Suitcase in a well appointed bedroom

Things to Know Before Hosting an Airbnb

Updated January 1, 1 . AmFam Team

Are you thinking about turning your home or property into an Airbnb rental and making a little extra money on the side? We’ve got some information and tips to help you begin your new venture.

Have you considered renting out your home to make a little extra money on the side? Or do you have dreams of quitting your job and becoming a full-time “rentrepreneur” renting out your home and rolling in the dough? Either way, there are some things you should consider before you quit your day job, or even before you open your door to strangers.

Are you sharing the space? Are you renting out a room in your home or are you renting out your entire place? If you’re just renting out a room then be prepared to share your space and stay under the same roof with a complete stranger. While it might lead to some lifelong friendships and great experiences, always consider all possibilities before diving in.

Are you an owner or a renter? Just because you’re a renter yourself, it doesn’t exclude you from being an Airbnb host (Opens in a new tab)— that is, if it’s okay with your landlord. It’s always best to get written permission from your landlord stating that it’s okay for you to be an Airbnb host. If you own your property, then you’re probably in the clear, but not always. If you own a condo or belong to a homeowner’s association, they may have rules about renting out your home and you’ll want to know what those are before you start the process.

Think like a business owner. In a way, being an Airbnb host is like owning your own little business. Whether you’re hosting full-time or you do it only occasionally, a professional approach can go a long way toward smooth communications and realistic expectations on both sides of the coin. Be prepared to invest some time into marketing, researching renters, preparing your space and dealing with complaints or emergencies.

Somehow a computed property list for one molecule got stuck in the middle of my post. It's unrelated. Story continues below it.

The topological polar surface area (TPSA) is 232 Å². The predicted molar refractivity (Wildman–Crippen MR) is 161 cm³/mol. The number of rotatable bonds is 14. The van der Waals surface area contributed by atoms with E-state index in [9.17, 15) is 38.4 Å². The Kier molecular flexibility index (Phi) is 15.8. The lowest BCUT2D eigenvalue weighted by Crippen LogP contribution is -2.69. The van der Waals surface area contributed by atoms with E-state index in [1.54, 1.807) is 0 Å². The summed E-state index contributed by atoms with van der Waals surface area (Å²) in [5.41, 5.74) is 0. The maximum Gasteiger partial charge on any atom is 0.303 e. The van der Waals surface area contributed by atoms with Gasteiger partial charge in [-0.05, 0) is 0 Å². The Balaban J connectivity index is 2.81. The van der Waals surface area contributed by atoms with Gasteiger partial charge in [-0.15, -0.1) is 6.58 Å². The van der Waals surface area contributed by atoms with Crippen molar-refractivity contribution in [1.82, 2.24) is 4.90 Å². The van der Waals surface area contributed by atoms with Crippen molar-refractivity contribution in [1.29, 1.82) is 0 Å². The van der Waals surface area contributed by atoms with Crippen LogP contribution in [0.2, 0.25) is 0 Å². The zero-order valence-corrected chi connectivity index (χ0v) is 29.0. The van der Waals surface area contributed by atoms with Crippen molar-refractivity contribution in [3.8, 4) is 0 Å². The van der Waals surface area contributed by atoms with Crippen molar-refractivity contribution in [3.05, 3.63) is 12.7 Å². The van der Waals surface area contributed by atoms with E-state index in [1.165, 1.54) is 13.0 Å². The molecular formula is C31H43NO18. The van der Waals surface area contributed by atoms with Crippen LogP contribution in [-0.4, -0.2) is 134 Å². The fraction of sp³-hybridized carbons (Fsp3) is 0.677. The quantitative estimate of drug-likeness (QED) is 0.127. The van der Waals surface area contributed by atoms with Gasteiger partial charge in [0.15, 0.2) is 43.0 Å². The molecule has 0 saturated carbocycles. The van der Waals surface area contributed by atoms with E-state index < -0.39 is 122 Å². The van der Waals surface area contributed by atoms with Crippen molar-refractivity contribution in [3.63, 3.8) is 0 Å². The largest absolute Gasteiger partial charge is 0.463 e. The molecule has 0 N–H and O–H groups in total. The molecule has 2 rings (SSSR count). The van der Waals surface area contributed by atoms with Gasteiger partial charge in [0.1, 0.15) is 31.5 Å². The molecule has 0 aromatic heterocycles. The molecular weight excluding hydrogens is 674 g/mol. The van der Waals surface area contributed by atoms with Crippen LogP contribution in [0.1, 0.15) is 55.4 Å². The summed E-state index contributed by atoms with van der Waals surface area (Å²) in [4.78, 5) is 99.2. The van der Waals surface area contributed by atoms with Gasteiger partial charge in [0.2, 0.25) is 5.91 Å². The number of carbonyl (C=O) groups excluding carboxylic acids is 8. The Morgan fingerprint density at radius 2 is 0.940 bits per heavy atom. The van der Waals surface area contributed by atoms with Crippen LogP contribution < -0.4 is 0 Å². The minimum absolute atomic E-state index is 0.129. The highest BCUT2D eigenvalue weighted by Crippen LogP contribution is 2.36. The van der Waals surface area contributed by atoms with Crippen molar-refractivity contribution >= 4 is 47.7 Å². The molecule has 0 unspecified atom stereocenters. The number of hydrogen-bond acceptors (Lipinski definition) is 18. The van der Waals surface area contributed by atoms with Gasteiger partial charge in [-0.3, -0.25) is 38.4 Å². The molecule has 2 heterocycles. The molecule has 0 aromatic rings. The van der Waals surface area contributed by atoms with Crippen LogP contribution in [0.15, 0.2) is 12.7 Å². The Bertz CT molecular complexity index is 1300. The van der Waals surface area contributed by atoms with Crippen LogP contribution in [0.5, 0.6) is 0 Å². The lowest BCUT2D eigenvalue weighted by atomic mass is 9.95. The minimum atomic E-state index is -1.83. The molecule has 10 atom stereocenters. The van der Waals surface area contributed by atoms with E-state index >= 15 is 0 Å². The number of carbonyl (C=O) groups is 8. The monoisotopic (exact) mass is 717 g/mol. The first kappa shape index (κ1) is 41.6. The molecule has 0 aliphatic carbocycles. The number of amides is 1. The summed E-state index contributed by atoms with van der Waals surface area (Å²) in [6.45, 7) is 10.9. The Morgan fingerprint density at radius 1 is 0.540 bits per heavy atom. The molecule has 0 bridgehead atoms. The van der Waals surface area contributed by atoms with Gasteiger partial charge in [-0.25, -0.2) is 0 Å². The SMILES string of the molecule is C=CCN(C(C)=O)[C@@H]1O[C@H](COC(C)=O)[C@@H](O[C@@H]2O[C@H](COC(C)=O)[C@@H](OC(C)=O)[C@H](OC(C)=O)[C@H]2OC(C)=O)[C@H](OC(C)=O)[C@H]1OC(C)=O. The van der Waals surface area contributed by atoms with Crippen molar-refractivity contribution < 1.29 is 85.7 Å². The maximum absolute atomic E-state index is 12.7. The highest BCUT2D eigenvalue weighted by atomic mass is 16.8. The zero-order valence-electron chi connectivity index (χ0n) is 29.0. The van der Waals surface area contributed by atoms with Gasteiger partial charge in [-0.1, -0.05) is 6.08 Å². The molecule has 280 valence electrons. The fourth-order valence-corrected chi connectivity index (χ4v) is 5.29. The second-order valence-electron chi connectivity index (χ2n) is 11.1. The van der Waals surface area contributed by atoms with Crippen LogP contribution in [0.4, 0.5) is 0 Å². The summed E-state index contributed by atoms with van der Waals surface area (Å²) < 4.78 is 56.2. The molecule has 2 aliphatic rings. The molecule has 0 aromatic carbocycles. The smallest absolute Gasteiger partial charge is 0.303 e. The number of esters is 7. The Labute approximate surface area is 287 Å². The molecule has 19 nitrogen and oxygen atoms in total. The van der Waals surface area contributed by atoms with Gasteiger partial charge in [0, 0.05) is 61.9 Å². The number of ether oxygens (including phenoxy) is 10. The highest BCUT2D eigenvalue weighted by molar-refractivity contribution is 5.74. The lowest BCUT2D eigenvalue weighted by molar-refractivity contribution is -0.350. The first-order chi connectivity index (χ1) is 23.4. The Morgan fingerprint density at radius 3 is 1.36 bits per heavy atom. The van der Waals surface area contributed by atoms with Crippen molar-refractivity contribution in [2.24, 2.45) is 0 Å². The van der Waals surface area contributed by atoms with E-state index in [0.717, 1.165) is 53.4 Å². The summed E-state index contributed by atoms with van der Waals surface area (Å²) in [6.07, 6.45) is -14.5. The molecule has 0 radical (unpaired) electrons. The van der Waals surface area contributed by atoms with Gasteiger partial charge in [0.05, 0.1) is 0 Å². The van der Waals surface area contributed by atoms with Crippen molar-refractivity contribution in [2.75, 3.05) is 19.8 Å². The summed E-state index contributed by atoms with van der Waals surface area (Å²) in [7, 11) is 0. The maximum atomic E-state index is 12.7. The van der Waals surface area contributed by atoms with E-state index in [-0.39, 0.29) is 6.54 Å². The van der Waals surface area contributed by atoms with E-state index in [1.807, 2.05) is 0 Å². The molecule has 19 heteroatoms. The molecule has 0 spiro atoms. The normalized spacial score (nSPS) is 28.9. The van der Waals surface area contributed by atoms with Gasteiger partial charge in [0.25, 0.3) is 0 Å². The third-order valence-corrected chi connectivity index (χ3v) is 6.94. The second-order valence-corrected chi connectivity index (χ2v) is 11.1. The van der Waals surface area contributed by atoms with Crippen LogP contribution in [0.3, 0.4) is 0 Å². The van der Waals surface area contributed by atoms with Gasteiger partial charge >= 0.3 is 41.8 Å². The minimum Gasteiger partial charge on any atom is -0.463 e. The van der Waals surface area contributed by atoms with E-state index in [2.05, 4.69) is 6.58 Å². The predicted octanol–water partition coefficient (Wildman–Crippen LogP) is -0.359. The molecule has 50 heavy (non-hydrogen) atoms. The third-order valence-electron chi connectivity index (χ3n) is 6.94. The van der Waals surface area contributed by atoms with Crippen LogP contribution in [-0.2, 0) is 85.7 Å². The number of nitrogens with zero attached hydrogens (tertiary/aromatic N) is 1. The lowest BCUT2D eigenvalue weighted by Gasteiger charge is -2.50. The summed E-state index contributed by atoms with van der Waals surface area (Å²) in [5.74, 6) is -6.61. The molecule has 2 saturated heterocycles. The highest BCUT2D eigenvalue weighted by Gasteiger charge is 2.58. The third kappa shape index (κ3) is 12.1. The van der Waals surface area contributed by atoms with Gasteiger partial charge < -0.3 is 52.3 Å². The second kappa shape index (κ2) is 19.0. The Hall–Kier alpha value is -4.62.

Preparing to be An Airbnb Host

Use Airbnb’s message system. Airbnb suggests that you conduct all communications and payments through their system. It’s highly recommended that you get to know the people, read their profiles, any reviews they have, look at their connected social networks and references. You can even ask for more references if you want. And remember, it’s your home, if you have a bad feeling about a guest, you don’t have to accept their reservation.

Craft an intriguing listing. Much like selling your house, you want to market your space and highlight the benefits. What makes your space unique and inviting? What do you love most about where you live? Maybe it’s not your home that’s particularly exciting but the area where you live, you might be able to sell a traveler on visiting your town and exploring what it has to offer.

Set some ground rules. It’s a great idea to review other Airbnb listings to get an idea of the ground rules others are using. You may even come up with a few new ideas! Try to cover every situation, from smoking rules to guests having people over. The guests are required to agree to the rules before requesting a reservation and they’re also sent them again once the reservation is confirmed. This should get the message across, but it’s never a bad idea to go over them again once they arrive.